SPRINGFIELD, Ill. (WTVO) — An Illinois State Police task force has released a report suggesting changes to the “Move Over” law.
Also known as Scott’s Law, the law requires drivers to change lanes when approaching stationary emergency vehicles, including all highway maintenance vehicles displaying flashing lights, and any stationary vehicle with their hazard lights activated.
“Our troopers and first responders put their lives on the line every single day in service to communities across Illinois. Ensuring these brave men and women are able to do their job safely and return home unharmed is a top priority for my administration which is why I created the Move Over Task Force in my first year in office,” said Governor JB Pritzker.
The Move Over Task Force recommendations include:
• Adding improvements to the existing Illinois’ Move Over Law. As written, the law requires vehicles to make a lane change (Move Over) from the stationary authorized emergency vehicle. If a lane change is not available, vehicles must reduce their speed. The Task Force believes for vehicles to “proceed with due caution,” they should always reduce speed. Therefore, laws should say “Move Over AND Slow Down, as opposed to Move Over OR Slow Down.
• Inclusion of distracted driving as an aggravating factor for violations of the Move Over Law.
• Continued support of federal legislation, such as the Protecting Roadside First Responders Act. The Task Force agrees “Move Over” laws should be a new national safety priority in addition to existing federal grant program to increase public awareness
• More flexibility within the Illinois Procurement Code to make public safety-informed decisions on what is best for first responders when it comes to the health and safety of the public. The Task Force recommends the General Assembly pass legislation to encourage swifter acquisition of necessary public safety technology and equipment in the Illinois Procurement Code.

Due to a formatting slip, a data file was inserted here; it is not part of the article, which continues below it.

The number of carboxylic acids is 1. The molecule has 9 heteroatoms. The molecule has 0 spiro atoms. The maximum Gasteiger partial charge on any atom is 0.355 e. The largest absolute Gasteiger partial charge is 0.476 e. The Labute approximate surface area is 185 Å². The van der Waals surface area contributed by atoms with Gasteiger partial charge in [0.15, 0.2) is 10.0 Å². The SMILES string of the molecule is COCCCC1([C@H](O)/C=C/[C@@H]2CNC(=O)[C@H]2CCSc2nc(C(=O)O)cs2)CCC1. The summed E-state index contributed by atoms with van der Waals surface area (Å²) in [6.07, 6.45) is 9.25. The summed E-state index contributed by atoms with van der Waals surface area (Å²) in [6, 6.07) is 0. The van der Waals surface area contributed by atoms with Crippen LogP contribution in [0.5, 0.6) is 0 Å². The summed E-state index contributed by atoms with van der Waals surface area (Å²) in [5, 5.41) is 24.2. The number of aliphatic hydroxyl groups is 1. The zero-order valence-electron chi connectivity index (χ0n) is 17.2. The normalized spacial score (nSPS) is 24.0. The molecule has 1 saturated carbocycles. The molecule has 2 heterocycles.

• Encourage the Illinois Department of Transportation to amend crash reports to capture “Move Over” law crashes and the Administrative Office of Illinois Courts to amend traffic citations to included a box to denote “Move Over” law violations. This would allow the better, more precise collection of data across all law enforcement agencies.
• Encourage all organizations with traffic safety-oriented missions to continue their efforts educating the public on the Move Over lawas and to continue to research and develop new technology and evaluate what other law enforcement agencies are doing to mitigate the risk.
On January 1, 2020, the violations for Illinois’ Move Over (Scott’s) Law increased. Fines are now no less than $250 for a first offense and no less than $750 for a subsequent offense. If the violation involves property damage, the violator’s driver’s license will be suspended for a mandatory period of anywhere between 3 to 12 months. If the violation results in an injury to another person, the violator’s driver’s license will be suspended for a mandatory period of anywhere between 6 months and two years.
In 2019, the Illinois State Police reported 72 squad car crashes, with 27 of those crashes related to Move Over violations. The ISP issued 6.570 citations and 3,627 warnings statewide for Move Over violations in 2019.